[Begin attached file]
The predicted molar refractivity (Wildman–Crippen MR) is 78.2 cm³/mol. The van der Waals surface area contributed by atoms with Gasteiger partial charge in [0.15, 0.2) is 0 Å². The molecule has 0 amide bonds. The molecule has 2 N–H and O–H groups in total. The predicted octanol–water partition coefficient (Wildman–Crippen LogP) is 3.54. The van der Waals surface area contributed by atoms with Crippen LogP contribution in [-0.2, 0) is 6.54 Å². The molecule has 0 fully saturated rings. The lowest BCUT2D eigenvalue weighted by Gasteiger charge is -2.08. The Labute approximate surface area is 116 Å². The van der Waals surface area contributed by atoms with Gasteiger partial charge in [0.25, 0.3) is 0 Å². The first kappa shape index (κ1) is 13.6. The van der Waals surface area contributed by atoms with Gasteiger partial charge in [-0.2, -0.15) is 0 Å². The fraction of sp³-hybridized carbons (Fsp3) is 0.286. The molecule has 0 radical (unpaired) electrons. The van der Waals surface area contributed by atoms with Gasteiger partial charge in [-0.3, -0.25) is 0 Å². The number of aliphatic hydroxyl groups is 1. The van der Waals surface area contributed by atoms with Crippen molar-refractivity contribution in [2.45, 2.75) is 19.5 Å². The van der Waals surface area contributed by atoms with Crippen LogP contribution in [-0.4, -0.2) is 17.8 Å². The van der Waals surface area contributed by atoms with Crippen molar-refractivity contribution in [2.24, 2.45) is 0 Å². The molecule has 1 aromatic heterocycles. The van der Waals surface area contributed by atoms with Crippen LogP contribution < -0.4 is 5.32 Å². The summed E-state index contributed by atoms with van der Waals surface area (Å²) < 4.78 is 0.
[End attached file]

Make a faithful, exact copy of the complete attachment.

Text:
The predicted molar refractivity (Wildman–Crippen MR) is 78.2 cm³/mol. The van der Waals surface area contributed by atoms with Gasteiger partial charge in [0.15, 0.2) is 0 Å². The molecule has 0 amide bonds. The molecule has 2 N–H and O–H groups in total. The predicted octanol–water partition coefficient (Wildman–Crippen LogP) is 3.54. The van der Waals surface area contributed by atoms with Crippen LogP contribution in [-0.2, 0) is 6.54 Å². The molecule has 0 fully saturated rings. The lowest BCUT2D eigenvalue weighted by Gasteiger charge is -2.08. The Labute approximate surface area is 116 Å². The van der Waals surface area contributed by atoms with Gasteiger partial charge in [0.25, 0.3) is 0 Å². The first kappa shape index (κ1) is 13.6. The van der Waals surface area contributed by atoms with Gasteiger partial charge in [-0.2, -0.15) is 0 Å². The fraction of sp³-hybridized carbons (Fsp3) is 0.286. The molecule has 0 radical (unpaired) electrons. The van der Waals surface area contributed by atoms with Gasteiger partial charge in [-0.3, -0.25) is 0 Å². The number of aliphatic hydroxyl groups is 1. The van der Waals surface area contributed by atoms with Crippen molar-refractivity contribution in [2.45, 2.75) is 19.5 Å². The van der Waals surface area contributed by atoms with Crippen LogP contribution in [-0.4, -0.2) is 17.8 Å². The van der Waals surface area contributed by atoms with Crippen molar-refractivity contribution in [2.24, 2.45) is 0 Å². The molecule has 1 aromatic heterocycles. The van der Waals surface area contributed by atoms with Crippen LogP contribution < -0.4 is 5.32 Å². The summed E-state index contributed by atoms with van der Waals surface area (Å²) < 4.78 is 0.